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BIG BEAUTIFUL NOISE
 
A  magazine focused on inventive, progressive, and creative music in any genre that stands out from the rest
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LOST BAYOU RAMBLERS
Rodents of Unusual Size
[Music from the motion picture: OST]
(2019 - self release - USA)

https://lostbayouramblers.bandcamp.com/album/rodents-of-unusual-size-music-from-the-motion-picture

A curious and revealing example of the interconnection of folk music around the world plus more, is this eclectic and particular release that is the soundtrack to a documentary titled 'Rodents of Unusual Size'. It is an odd recording even for this progressive Cajun roots band from Broussard, Louisiana, called Lost Bayou Ramblers. In fact, my attention was instantly drawn and engulfed by the random viewing of this film, which took me on a journey to find out about this band and their music. I tracked down this specific album first, due to the fact that I could not believe the styles of music that I was hearing from a Cajun band. The beginning of the soundtrack brought back memories of the eerie music of the OST of one famous film called 'Fargo', that I always had associated with Nordic folk, with this haunting and lonely sound, yet so penetrating and chilling. Knowing the French input of the Cajun and Creole genre, I also heard the heavy influences therein. The other surprises were still to come past the halfway mark on the disc.

Lost Bayou Ramblers was founded by brothers Louis and Andre Michot in 1999. To give you an idea of how different this Cajun band is, they have toured with Arcade Fire and the Violent Femmes.
 
 In the past, Louis has traveled around the French regions of Canada leaning the language and music before starting the band,  and since written some experimental ambient music.The band has always been a progressive Cajun band with an open end for other styles and sounds. I was in love from the moment I heard this soundtrack for a film that was all about a large rat-like rodent (typical size is 20 pounds) called a nutria. After the disastrous hurricane Katrina hit Louisiana, the nutria not only survived in massive numbers, but began to destroy the ecosystem in such ways as increasing erosion on the coastline, and with more residents leaving the area, the homeland is also becoming a no man's land. The few who stand and fight for their property, are documented in this interesting and unforgettable film. But the music is the focus with this review. That left an impression on this writer.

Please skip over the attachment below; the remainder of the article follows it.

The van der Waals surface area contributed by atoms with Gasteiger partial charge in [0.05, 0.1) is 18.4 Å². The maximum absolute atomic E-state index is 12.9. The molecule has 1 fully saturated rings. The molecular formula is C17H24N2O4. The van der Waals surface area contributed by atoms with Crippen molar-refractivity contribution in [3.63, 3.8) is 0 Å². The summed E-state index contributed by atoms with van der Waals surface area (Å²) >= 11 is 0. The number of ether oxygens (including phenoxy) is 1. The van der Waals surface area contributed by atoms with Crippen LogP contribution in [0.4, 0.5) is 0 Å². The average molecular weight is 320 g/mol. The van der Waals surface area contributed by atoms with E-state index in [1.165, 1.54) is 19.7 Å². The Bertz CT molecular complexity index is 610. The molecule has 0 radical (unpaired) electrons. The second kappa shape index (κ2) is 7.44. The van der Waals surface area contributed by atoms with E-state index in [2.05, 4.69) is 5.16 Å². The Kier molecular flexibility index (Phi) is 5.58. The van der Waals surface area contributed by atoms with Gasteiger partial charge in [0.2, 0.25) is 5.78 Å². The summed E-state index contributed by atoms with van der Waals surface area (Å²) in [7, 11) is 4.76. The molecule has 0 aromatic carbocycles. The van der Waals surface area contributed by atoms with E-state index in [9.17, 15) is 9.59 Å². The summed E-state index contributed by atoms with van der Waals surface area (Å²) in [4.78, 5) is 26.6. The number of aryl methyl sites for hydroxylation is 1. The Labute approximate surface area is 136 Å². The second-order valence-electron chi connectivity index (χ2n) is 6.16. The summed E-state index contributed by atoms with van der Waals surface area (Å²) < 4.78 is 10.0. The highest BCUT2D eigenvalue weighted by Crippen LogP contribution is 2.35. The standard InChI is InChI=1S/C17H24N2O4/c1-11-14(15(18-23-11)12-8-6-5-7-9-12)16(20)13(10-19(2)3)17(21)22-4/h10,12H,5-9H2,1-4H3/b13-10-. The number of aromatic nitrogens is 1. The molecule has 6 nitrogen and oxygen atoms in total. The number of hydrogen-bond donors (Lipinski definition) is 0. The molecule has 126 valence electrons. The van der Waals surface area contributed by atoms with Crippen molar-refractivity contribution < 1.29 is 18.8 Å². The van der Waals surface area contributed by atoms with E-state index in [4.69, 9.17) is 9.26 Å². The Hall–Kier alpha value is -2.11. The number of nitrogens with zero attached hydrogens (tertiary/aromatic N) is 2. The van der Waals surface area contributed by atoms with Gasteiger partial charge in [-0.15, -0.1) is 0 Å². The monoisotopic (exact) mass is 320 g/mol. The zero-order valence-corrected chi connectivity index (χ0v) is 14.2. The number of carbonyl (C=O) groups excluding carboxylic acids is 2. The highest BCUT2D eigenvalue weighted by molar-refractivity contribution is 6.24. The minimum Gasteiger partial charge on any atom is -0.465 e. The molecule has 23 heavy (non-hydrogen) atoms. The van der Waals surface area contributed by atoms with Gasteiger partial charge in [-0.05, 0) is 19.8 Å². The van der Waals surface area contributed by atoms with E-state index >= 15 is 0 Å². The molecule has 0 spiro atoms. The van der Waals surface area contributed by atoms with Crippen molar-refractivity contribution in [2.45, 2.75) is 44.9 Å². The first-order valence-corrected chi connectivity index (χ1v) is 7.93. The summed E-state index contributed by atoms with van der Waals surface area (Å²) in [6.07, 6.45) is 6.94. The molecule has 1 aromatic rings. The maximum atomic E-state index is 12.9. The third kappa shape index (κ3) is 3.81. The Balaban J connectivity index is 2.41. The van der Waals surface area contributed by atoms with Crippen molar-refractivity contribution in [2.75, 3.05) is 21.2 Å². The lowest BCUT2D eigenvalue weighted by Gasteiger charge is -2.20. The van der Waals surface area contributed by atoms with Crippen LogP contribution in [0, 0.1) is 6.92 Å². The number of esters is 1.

Twenty-Two songs make up this project. Most of the tunes were written by member Louis Michot, and some by his brother Andre. The credits consists of : Accordion, Lap Steel Guitar – Andre  Michot/ Fiddle, Electric Guitar, Acoustic Guitar,  Percussion, Bass, Synth, Vocals – Louis  Michot/ Drums, Percussion – Kirkland Middleton/ Electric Bass, Double Bass [Upright  Bass], Acoustic Guitar, Drums [Drum Pad]  – Bryan Webre/ Electric Guitar, Pedal Steel Guitar –  Jonny Campos/ Guests are: Double Bass [Upright Bass] – Ryan  Guillory (tracks: 12)/  Trumpet – Josh Leblanc (tracks:  10, 11) plus Engineer [Additional Engineering] – Mark  Bingham, Tony Daigle/ Engineer, Mixed By – Kirkland Middleton. The music stretches further than ever before from the band's already varied repertoire. It is truly my favorite kind of album, one loaded with surprise and ambient, swift changes, big chances, and a lot of music for the money.

The members of the band are quite accomplished musicians in their own right, and the material keeps the listener glued to the moment. The ancient cajun music brought into the mix, is what gives Lost Bayou Ramblers the charm and unique sound. That connection to other folk from around different parts of the globe still peeks my interest. I have heard similar junctures of Appalachian with Scottish and Irish folk styles, as well as other Celtic music from across the planet, but this is the first I have heard (my palette has been recently been expanded) the Scandinavian distinctions that infuse this Cajun roots music. While haunting much of the time, the soundtrack has moments of celebration and breaks free of the more sombre atmosphere. Each song is short, yet gives enough time to absorb and enjoy. Some compositions toward the end are pure foot stomping Cajun and as mentioned, there are some real curveballs thrown in, which I will leave for the reader to discover for themselves. In short, 'Rodents of Unusual Size' is a feast of beautiful melancholy and excitement that will take you on a brand new journey. It may suck you into the Cajun world even if you had have no interest in it before. RECOMMENDED.

 ©Reviewed by Lee Henderson 10 - 16 - 2019